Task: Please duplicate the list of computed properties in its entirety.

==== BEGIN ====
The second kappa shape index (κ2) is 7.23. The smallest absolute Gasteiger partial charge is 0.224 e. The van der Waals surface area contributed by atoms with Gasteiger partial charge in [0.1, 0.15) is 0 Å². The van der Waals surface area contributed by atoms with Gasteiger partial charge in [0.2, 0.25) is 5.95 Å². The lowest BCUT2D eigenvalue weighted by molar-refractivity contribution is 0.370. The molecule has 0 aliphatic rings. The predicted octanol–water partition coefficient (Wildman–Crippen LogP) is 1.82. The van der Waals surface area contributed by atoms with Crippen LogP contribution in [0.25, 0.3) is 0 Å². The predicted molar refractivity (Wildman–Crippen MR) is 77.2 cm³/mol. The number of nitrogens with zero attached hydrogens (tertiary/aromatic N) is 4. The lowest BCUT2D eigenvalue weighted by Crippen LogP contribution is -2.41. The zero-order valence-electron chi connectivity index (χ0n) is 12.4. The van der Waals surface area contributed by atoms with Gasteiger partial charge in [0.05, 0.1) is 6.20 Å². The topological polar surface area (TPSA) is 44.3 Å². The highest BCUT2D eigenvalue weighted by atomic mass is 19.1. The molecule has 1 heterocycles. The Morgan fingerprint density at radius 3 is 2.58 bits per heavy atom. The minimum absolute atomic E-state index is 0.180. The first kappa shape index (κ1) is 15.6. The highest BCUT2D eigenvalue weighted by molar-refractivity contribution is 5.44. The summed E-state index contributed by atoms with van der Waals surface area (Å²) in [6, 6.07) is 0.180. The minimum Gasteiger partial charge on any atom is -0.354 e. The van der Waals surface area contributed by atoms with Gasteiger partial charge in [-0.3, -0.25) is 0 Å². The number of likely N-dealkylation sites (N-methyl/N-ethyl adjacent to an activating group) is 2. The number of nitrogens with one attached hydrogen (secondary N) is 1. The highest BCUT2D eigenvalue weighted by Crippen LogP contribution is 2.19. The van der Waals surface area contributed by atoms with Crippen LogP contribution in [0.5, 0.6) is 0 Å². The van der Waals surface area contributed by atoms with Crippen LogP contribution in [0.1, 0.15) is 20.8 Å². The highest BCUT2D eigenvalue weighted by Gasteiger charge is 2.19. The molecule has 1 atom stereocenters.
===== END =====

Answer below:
The second kappa shape index (κ2) is 7.23. The smallest absolute Gasteiger partial charge is 0.224 e. The van der Waals surface area contributed by atoms with Gasteiger partial charge in [0.1, 0.15) is 0 Å². The van der Waals surface area contributed by atoms with Gasteiger partial charge in [0.2, 0.25) is 5.95 Å². The lowest BCUT2D eigenvalue weighted by molar-refractivity contribution is 0.370. The molecule has 0 aliphatic rings. The predicted octanol–water partition coefficient (Wildman–Crippen LogP) is 1.82. The van der Waals surface area contributed by atoms with Crippen LogP contribution in [0.25, 0.3) is 0 Å². The predicted molar refractivity (Wildman–Crippen MR) is 77.2 cm³/mol. The number of nitrogens with zero attached hydrogens (tertiary/aromatic N) is 4. The lowest BCUT2D eigenvalue weighted by Crippen LogP contribution is -2.41. The zero-order valence-electron chi connectivity index (χ0n) is 12.4. The van der Waals surface area contributed by atoms with Gasteiger partial charge in [0.05, 0.1) is 6.20 Å². The topological polar surface area (TPSA) is 44.3 Å². The highest BCUT2D eigenvalue weighted by atomic mass is 19.1. The molecule has 1 heterocycles. The Morgan fingerprint density at radius 3 is 2.58 bits per heavy atom. The minimum absolute atomic E-state index is 0.180. The first kappa shape index (κ1) is 15.6. The highest BCUT2D eigenvalue weighted by molar-refractivity contribution is 5.44. The summed E-state index contributed by atoms with van der Waals surface area (Å²) in [6, 6.07) is 0.180. The minimum Gasteiger partial charge on any atom is -0.354 e. The van der Waals surface area contributed by atoms with Gasteiger partial charge in [-0.3, -0.25) is 0 Å². The number of likely N-dealkylation sites (N-methyl/N-ethyl adjacent to an activating group) is 2. The number of nitrogens with one attached hydrogen (secondary N) is 1. The highest BCUT2D eigenvalue weighted by Crippen LogP contribution is 2.19. The van der Waals surface area contributed by atoms with Crippen LogP contribution in [0.5, 0.6) is 0 Å². The van der Waals surface area contributed by atoms with Crippen LogP contribution in [0.1, 0.15) is 20.8 Å². The highest BCUT2D eigenvalue weighted by Gasteiger charge is 2.19. The molecule has 1 atom stereocenters.